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Can I enumerate the constants(const) from a class?

I have tried

MyClass = class
  c1 = 'c1';
  c2 = 'c2';
  c3 = 'c3';

procedure GetConst();
  ctx: TRttiContext;
  objType: TRttiType;
  field: trttifield;
  s: string;
  ctx := TRttiContext.Create;
  objType := ctx.GetType(MyClass.ClassInfo);
  for field in objType.GetDeclaredFields do
    s:= field.Name;

I would like to get c1, c2, c2.

Is this possible?

edit: what I want to do is define some keys for some external symbols(for a cad program)


I don't like to use fields for this because I prefer not to seperate declareration and initialization. I can't use an enum since I can't define the value as a string.

share|improve this question
probably not. Probably at compile time there are no more constants but the immediate values instead. there is little sense to kkep them separately – Arioch 'The Sep 21 '12 at 13:31
If you did an enum, you could add TypInfo to your uses clause and then use GetEnumName and GetEnumValue to translate between the string and ordinal values. – James L. Sep 21 '12 at 13:55
but enum value can only be integer right? I need string – Esben Skov Pedersen Sep 21 '12 at 13:56
GetEnumName translates the int to a string. GetEnumValue translates a string to the enum int. So even though an enum is a series of ints, you can use them in your code like strings. – James L. Sep 21 '12 at 15:41
I'll add an example as an answer so you see how to translate an enum to a string and back to an enum... – James L. Sep 21 '12 at 15:48
up vote 4 down vote accepted

You can't get at those constants through RTTI. I suspect your best solution will be to use attributes instead. Not only will that have the benefit of actually working, I think it sounds like a cleaner and simpler solution to your problem.

share|improve this answer
Attributes on what exactly? What should they contain? – Esben Skov Pedersen Sep 22 '12 at 10:11
Attributes on each class that contain its keys. – David Heffernan Sep 22 '12 at 11:27

If you use an enum, you can use TypInfo to translate strings to the enum values, and the enum values to strings in your code:

  TDataFieldName = (datafield1, datafield2, datafield3);

uses TypInfo;

var df: TDataFieldName;
  df := TDataFieldName(GetEnumValue(TypeInfo(TDataFieldName), 'datafield1'));

  ShowMessage(GetEnumName(TypeInfo(TDataFieldName), Ord(df)));

  case df of

(Typed from my head -- haven't tested this...)

This way the cad program can pass strings to your Delphi app, and you can translate them to the enum, or you can translate the enum to a string to pass to the cad program. It's also easy to do a case statement where the original value was a string, converted to an enum. This has come in very handy since Delphi doesn't support string case statements.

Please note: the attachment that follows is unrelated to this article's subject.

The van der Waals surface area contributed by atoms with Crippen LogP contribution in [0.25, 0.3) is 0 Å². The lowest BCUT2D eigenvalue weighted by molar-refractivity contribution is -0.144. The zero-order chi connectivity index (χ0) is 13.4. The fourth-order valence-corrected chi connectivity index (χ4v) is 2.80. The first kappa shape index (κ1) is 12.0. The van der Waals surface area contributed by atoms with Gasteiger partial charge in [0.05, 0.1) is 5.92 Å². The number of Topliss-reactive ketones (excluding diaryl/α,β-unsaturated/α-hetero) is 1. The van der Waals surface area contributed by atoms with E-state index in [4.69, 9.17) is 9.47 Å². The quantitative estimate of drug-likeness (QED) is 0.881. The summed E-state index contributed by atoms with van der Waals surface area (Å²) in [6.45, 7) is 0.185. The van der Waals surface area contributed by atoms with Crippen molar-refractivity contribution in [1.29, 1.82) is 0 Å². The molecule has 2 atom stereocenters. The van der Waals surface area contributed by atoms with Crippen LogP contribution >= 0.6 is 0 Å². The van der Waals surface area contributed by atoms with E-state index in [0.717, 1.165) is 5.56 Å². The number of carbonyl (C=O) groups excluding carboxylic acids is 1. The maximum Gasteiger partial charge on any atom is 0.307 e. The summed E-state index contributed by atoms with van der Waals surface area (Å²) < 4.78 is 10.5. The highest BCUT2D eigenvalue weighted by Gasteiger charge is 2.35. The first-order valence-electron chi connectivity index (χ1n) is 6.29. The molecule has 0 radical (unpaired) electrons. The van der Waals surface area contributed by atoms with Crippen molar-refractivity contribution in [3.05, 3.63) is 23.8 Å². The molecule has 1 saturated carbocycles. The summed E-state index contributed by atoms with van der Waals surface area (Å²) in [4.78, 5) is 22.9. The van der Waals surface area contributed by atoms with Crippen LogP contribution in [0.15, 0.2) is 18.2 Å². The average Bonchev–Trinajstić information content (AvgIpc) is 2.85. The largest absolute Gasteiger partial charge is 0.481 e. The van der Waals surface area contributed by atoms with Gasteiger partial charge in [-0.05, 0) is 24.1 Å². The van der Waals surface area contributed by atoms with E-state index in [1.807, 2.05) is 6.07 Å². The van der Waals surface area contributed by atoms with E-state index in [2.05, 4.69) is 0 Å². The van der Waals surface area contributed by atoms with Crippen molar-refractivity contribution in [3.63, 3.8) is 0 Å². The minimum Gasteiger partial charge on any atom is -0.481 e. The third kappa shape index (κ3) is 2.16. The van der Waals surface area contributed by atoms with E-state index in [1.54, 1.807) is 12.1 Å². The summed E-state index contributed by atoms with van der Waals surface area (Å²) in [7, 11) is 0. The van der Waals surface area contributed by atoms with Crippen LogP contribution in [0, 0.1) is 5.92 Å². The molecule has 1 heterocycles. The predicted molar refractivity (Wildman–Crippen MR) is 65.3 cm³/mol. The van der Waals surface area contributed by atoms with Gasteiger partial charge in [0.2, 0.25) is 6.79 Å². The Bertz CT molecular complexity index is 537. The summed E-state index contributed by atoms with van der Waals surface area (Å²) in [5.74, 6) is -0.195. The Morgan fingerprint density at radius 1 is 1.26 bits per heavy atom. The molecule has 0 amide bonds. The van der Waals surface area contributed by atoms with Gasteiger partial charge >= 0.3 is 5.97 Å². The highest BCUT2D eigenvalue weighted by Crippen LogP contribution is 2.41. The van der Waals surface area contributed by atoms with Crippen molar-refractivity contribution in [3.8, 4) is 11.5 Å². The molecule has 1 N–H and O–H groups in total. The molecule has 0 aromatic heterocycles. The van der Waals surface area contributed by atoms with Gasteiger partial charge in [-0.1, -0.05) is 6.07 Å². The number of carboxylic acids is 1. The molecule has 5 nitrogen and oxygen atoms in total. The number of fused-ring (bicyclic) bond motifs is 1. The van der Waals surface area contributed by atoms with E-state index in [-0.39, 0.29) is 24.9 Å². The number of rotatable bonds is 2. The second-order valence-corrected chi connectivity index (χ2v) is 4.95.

share|improve this answer
Does RTTI impose much overhead in this situation as compared to say var fields in a class? Is there a common base type for enums so I can make a common method to handle symbol1 and symbol2 – Esben Skov Pedersen Sep 22 '12 at 10:14
I've never analyzed the RTTI overhead -- but I commonly use this so that I can use a case statement with the string converted to an enum (see edit above). I've never had any performance issues. – James L. Sep 22 '12 at 15:52

I've decided to use fields in my classes. Since I don't want to duplicate fields for declaration and initialization, i'm using rtti to initialize fields to the value of the field.

The benefits are: No rtti overhead on runtime. rtti is only performed during app startup. Also I get to use inheritance which is very useful for my project.

share|improve this answer
That's nice. Glad that you have a solution. However, this is not an answer to the question that you asked. Remember that you asked if RTTI could be used to obtain class constants. – David Heffernan Sep 23 '12 at 6:13
Regarding solutions to your problem as opposed to answers to the question you asked, did you consider a method call to retrieve these field names? This would likely be a virtual class method if you have a common ancestor. Otherwise it would probably need to be an interface. – David Heffernan Sep 23 '12 at 6:53
I may not have communicated this clearly, but I need to be able to enumerate and have keys readily available like key1.field1. I could add a method to use rtti, but seems like a detail. – Esben Skov Pedersen Sep 23 '12 at 8:31

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